NanoMarkets forecasts dye sensitized cell PV market faces to great expansion in years to come
April 25, 2012 // Paul Buckley
Industry analyst NanoMarkets has released a new report on the Dye-Sensitized Cell market which indicates the company believes that DSC is a technology with solid growth prospects even though the overall PV industry is reeling from rapidly declining panel prices, cutbacks in government support, and failing firms.
In the report entitled: ‘Markets for Dye-Sensitized Cell Photovoltaics 2012’, NanoMarkets estimates that the total market value of DSC modules at the application level will grow from about $40 million in 2012 to more than $500 million by 2015. Then, after building-integrated PV (BIPV) applications for DSC PV take off, the firm anticipates that the market value will exceed $4.4 billion by 2019. At the same time, the market for DSC materials is expected to grow from a value of just under $12 million in 2012 to over $1.2 billion by 2019.
In the past two years, the dye sensitized cell (DSC) market has come of age and has moved out of its R&D phase. The performance of DSCs is now comparable with amorphous silicon PV, but with much more potential than a-Si for performance improvements. DSC’s also offers an ability to be deployed on flexible substrates and perform under non-peak insolation.
The report provides an in-depth market analysis of recent developments in DSCs, examining the meaning of the latest products, strategies and technical developments. We identify how performance improvements are likely to help grow addressable markets for DSC and where these new markets are to be found. The potential for DSC in the BIPV sector is examined in the report and how DSC is likely to do in a world in which solar energy is not the hot topic that it was a few years ago.
The report also appraises the commercial significance of the developments that have taken place in the DSC over the past year such as the attempts to reduce the cost of dyes and electrodes.
Additional details about the report are available at:
Sony raises image sensor capex...again
May 21, 2015
Sony has raised its financial year capex for CMOS image sensors to 210 billion yen (about $1.7 billion), almost five times ...
OneSpin Solutions takes formal verification to the App store
Why the speculations on Nokia’s map service HERE run hot
Flexible OLED display peels off the wall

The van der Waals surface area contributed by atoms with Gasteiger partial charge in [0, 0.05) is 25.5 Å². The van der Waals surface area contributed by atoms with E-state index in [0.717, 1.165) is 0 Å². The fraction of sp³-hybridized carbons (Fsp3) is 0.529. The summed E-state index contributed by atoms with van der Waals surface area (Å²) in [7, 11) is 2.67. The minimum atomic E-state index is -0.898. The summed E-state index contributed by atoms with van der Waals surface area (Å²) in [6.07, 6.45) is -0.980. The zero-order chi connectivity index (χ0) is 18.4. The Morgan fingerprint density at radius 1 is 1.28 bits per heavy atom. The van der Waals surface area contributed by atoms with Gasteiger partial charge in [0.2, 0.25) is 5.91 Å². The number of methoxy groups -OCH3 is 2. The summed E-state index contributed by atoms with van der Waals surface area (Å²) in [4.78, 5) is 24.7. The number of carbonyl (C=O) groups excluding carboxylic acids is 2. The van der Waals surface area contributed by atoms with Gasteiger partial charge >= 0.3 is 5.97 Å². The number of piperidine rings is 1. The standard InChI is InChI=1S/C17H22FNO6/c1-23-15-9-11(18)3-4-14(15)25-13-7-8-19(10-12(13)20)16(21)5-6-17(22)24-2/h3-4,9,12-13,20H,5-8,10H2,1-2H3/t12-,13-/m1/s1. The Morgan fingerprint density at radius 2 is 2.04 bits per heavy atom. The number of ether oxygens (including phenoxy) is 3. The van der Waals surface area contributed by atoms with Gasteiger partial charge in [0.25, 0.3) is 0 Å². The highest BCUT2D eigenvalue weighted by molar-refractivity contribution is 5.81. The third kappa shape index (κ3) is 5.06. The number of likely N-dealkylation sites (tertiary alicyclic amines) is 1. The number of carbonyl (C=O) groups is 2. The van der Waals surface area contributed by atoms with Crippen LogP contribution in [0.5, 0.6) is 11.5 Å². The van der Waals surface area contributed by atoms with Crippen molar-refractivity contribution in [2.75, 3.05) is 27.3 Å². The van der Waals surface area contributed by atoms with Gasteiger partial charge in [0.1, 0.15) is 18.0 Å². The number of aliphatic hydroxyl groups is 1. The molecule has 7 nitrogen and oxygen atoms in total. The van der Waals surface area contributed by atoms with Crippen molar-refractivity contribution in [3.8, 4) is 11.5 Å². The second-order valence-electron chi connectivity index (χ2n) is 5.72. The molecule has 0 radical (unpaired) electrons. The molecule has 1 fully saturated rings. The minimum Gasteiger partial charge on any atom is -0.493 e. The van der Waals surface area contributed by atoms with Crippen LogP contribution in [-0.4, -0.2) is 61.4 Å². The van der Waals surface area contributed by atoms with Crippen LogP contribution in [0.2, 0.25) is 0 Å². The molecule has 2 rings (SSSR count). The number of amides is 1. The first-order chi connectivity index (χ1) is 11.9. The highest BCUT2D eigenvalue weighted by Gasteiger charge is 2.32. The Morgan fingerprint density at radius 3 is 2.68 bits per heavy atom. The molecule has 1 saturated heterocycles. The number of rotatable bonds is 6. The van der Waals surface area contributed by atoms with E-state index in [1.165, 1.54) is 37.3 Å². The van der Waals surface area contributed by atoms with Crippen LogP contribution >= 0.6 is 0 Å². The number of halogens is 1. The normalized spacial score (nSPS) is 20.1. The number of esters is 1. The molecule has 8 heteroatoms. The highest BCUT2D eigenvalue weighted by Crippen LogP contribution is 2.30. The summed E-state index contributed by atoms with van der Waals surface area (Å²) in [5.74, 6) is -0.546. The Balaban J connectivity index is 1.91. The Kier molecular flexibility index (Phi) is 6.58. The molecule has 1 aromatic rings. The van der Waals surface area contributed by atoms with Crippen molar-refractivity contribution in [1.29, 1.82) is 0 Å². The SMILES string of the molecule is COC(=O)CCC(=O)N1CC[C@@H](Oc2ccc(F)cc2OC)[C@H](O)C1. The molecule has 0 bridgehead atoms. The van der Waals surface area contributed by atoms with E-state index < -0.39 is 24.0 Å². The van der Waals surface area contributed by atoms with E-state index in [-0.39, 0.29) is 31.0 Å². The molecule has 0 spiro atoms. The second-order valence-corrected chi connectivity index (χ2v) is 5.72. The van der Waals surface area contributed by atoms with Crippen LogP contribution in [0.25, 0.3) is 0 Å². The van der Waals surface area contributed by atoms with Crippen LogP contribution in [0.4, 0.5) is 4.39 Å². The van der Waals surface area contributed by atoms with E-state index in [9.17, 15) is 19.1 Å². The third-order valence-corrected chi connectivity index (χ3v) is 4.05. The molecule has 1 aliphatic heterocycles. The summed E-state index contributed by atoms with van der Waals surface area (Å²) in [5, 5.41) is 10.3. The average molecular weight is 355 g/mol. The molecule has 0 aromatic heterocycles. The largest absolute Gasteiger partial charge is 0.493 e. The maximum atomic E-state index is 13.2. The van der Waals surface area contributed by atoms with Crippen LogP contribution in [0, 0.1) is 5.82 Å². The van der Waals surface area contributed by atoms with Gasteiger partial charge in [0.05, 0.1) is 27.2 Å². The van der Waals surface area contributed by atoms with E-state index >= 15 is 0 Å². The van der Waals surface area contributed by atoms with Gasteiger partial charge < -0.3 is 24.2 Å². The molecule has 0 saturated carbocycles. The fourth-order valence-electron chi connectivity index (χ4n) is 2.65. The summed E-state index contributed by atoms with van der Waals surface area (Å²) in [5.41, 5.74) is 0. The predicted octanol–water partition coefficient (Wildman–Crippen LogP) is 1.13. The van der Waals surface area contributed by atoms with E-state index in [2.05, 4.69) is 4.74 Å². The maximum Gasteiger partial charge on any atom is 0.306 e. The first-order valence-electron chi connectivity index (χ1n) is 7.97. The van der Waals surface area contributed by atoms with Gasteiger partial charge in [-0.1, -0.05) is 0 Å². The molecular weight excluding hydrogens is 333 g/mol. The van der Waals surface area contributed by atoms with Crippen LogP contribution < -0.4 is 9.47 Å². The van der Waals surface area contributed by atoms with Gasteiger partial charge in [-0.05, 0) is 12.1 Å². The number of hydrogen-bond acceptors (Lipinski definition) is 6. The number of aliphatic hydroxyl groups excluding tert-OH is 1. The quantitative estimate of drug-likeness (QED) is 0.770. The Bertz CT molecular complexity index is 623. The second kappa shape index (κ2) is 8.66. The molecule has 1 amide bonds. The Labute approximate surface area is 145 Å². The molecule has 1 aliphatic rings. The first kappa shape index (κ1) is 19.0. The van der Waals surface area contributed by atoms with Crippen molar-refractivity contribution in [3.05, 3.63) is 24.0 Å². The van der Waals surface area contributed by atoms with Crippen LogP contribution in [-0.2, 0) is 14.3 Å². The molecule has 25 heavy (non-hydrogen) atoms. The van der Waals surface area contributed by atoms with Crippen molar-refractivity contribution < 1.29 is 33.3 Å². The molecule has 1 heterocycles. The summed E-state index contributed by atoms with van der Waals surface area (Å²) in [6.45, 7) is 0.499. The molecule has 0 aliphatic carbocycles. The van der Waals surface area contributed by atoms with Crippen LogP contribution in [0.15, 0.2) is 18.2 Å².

Extensible CPU cores exploit IoT's vast potential
Irish battery R&D facility targets advanced material development
May 21, 2015
The world’s leading manufacturer of deep-cycle batteries, Trojan Battery Co., LLC, is expanding the company's research and ...
Bosch adjusts course for future mobility requirements
Williams helps develop world’s first sodium-ion powered vehicle
Amantys set for long-term future under MR
- Integrating GPS into consumer products
- Controlling LED Lighting Using Triacs and Quadracs
- Automotive Designs Demand Low EMI Synchronous Buck Converters
- Smart Capacitive Design Tips
InterviewCEO interview: What's next after Tower's turn-around?
May 2015 marks the tenth anniversary of Russell Ellwanger taking over as CEO of speciality foundry Tower Semiconductor Ltd. (Migdael Haemek, Israel), which now trades as TowerJazz. And so EE Times Europe ...
Filter WizardCheck out the Filter Wizard Series of articles by Filter Guru Kendall Castor-Perry which provide invaluable practical Analog Design guidelines.
Linear video channel
READER OFFERRead more
In this month's reader offer, Analog Devices is giving away five Blackfin Low-Power Imaging Platform (BLIP) Development Systems (ADZS-BF707-BLIP2), worth 199 dollars each, for EETimes Europe's readers to win.
Targeting demanding ultra-low-power, real-time applications for image sensing and advanced audio, the development platform leverages the company’s ADSP-BF707BBCZ-4 Blackfin processor as...MORE INFO AND LAST MONTH' WINNERS...
December 15, 2011 | Texas instruments | 222901974
Unique Ser/Des technology supports encrypted video and audio content with full duplex bi-directional control channel over a single wire interface.